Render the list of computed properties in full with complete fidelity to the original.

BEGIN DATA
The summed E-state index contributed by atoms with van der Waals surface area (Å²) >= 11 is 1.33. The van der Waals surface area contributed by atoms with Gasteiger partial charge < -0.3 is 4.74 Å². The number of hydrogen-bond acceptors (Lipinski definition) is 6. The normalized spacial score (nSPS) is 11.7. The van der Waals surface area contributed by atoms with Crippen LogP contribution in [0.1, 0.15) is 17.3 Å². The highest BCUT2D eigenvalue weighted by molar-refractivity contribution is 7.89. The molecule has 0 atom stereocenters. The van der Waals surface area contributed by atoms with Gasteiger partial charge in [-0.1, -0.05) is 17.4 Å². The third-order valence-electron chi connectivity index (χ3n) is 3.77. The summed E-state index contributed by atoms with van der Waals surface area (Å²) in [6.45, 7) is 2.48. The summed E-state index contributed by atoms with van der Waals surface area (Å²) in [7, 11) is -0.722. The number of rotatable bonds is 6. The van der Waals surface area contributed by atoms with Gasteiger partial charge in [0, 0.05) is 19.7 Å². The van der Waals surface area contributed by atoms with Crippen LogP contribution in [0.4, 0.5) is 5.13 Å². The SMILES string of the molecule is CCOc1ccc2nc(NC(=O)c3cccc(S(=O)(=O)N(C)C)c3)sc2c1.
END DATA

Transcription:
The summed E-state index contributed by atoms with van der Waals surface area (Å²) >= 11 is 1.33. The van der Waals surface area contributed by atoms with Gasteiger partial charge < -0.3 is 4.74 Å². The number of hydrogen-bond acceptors (Lipinski definition) is 6. The normalized spacial score (nSPS) is 11.7. The van der Waals surface area contributed by atoms with Crippen LogP contribution in [0.1, 0.15) is 17.3 Å². The highest BCUT2D eigenvalue weighted by molar-refractivity contribution is 7.89. The molecule has 0 atom stereocenters. The van der Waals surface area contributed by atoms with Gasteiger partial charge in [-0.1, -0.05) is 17.4 Å². The third-order valence-electron chi connectivity index (χ3n) is 3.77. The summed E-state index contributed by atoms with van der Waals surface area (Å²) in [6.45, 7) is 2.48. The summed E-state index contributed by atoms with van der Waals surface area (Å²) in [7, 11) is -0.722. The number of rotatable bonds is 6. The van der Waals surface area contributed by atoms with Gasteiger partial charge in [0, 0.05) is 19.7 Å². The van der Waals surface area contributed by atoms with Crippen LogP contribution in [0.4, 0.5) is 5.13 Å². The SMILES string of the molecule is CCOc1ccc2nc(NC(=O)c3cccc(S(=O)(=O)N(C)C)c3)sc2c1.